Runners are supposed to train by running, right? The logic seems simple enough. Indeed, if you’re an elite runner, you probably need to pile up a shit ton of miles.
But what if you’re a recreational runner that has little hope of cracking the top 10% in any given race? Can you do other activities besides running?
This is a question I’ve explored in the past. After all, my single best race performance came after months of very little training (Western States, 2011.) The issue resurfaced after Shelly and I did unusually well in our marathon last week. She finished in about 5:11 (I DNFed at the end) which was exceedingly good considering we fucked around for the entire race. We took our time. We walked occasionally. We spent A LOT of time chatting at aid stations.
Our training over the last three months have consisted of about four runs, none exceeding 12 miles. We do run to our gym, which is about four miles there and back. Otherwise, our training has been KemmeFitness-style workouts, boxing, kick boxing, and jiu jitsu.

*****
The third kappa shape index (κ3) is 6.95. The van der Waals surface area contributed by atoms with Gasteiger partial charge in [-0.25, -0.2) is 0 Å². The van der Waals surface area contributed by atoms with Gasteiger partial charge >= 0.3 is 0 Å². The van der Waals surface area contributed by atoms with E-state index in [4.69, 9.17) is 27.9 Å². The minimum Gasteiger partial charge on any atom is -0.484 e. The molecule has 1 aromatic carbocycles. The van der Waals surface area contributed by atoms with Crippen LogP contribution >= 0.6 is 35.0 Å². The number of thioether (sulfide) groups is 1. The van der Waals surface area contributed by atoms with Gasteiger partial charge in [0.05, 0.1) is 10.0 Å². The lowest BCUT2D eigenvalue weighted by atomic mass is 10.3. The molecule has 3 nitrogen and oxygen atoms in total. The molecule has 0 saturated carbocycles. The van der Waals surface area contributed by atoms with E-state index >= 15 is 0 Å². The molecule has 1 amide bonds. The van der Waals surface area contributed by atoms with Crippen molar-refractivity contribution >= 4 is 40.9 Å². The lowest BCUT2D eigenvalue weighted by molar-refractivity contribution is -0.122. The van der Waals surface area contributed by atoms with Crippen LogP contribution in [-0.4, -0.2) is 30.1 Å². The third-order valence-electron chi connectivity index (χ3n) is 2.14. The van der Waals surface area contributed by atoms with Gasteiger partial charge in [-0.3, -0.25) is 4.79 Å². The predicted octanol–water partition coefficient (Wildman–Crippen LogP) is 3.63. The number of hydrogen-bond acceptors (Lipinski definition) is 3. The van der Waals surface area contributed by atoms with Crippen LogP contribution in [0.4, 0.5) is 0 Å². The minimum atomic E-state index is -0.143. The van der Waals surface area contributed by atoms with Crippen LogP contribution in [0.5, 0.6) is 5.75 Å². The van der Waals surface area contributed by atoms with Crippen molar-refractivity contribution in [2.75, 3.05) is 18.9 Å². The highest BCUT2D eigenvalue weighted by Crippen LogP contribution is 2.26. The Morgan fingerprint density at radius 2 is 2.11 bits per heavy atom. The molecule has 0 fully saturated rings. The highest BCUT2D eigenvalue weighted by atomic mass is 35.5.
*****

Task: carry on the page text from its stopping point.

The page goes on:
Not only did that training result in a decent time, our recovery was excellent. We felt pretty good the rest of the day. We were fine the following day. It would seem that our performance is just as good if not better than the times we follow a dedicated run training plan.
There is one noteworthy element to this idea- both of us have several years-worth of endurance base built up. The “no running” plan might not work as well for someone new to the sport.
Anyway, it’s comforting to know we can run races successfully with little or no actual running as training. Like other elements of our lives, we like to add plenty of variety. Races or adventure runs in the mountains are fun, but we get bored of the “gotta get the miles in” runs. We’d rather add new activities (like the mma training) than doing the same thing day after day.
This idea isn’t new. Aside from our own experimentation with very low mileage training, our friends Christian and Krista have successfully run ultras with little to no actual running. I’ve also met plenty of runners that do very little running as training.
The magic numbers, at least for me, seem to be an 8-10 mile run every other week, with a marathon-distance or longer run every 6-8 weeks.
So… if you’re a runner that’s not really fond of running (there are a few others out there), take up some other physical activity. Run an occasional race. Do an occasional long run. You don’t have to be a slave to a running regimen.